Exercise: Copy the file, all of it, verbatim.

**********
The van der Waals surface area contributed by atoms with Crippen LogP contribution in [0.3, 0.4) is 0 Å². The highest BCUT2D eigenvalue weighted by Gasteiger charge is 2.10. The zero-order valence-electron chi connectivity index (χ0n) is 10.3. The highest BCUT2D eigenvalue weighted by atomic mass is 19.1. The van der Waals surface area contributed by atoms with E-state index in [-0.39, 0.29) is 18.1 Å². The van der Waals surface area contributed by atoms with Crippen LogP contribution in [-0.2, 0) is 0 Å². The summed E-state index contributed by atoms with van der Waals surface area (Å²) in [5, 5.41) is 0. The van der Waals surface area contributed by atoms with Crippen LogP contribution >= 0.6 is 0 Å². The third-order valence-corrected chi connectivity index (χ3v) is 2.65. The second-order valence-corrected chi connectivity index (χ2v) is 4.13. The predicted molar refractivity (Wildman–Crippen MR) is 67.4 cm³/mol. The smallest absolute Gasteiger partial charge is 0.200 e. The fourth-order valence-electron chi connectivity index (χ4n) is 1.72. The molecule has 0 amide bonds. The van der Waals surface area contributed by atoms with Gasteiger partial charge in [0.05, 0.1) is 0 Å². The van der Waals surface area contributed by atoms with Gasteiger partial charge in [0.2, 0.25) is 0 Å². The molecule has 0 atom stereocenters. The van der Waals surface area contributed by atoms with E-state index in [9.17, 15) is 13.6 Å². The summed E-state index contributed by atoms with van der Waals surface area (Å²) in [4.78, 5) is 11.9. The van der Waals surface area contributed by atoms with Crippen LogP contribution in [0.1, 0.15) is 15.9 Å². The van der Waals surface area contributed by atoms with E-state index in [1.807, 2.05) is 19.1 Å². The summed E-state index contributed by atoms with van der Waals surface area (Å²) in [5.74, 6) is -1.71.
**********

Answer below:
The van der Waals surface area contributed by atoms with Crippen LogP contribution in [0.3, 0.4) is 0 Å². The highest BCUT2D eigenvalue weighted by Gasteiger charge is 2.10. The zero-order valence-electron chi connectivity index (χ0n) is 10.3. The highest BCUT2D eigenvalue weighted by atomic mass is 19.1. The van der Waals surface area contributed by atoms with E-state index in [-0.39, 0.29) is 18.1 Å². The van der Waals surface area contributed by atoms with Crippen LogP contribution in [-0.2, 0) is 0 Å². The summed E-state index contributed by atoms with van der Waals surface area (Å²) in [5, 5.41) is 0. The van der Waals surface area contributed by atoms with Crippen LogP contribution >= 0.6 is 0 Å². The third-order valence-corrected chi connectivity index (χ3v) is 2.65. The second-order valence-corrected chi connectivity index (χ2v) is 4.13. The predicted molar refractivity (Wildman–Crippen MR) is 67.4 cm³/mol. The smallest absolute Gasteiger partial charge is 0.200 e. The fourth-order valence-electron chi connectivity index (χ4n) is 1.72. The molecule has 0 amide bonds. The van der Waals surface area contributed by atoms with Gasteiger partial charge in [0.05, 0.1) is 0 Å². The van der Waals surface area contributed by atoms with Gasteiger partial charge in [0.2, 0.25) is 0 Å². The molecule has 0 atom stereocenters. The van der Waals surface area contributed by atoms with E-state index in [9.17, 15) is 13.6 Å². The summed E-state index contributed by atoms with van der Waals surface area (Å²) in [4.78, 5) is 11.9. The van der Waals surface area contributed by atoms with Crippen LogP contribution in [0.1, 0.15) is 15.9 Å². The van der Waals surface area contributed by atoms with E-state index in [1.807, 2.05) is 19.1 Å². The summed E-state index contributed by atoms with van der Waals surface area (Å²) in [5.74, 6) is -1.71.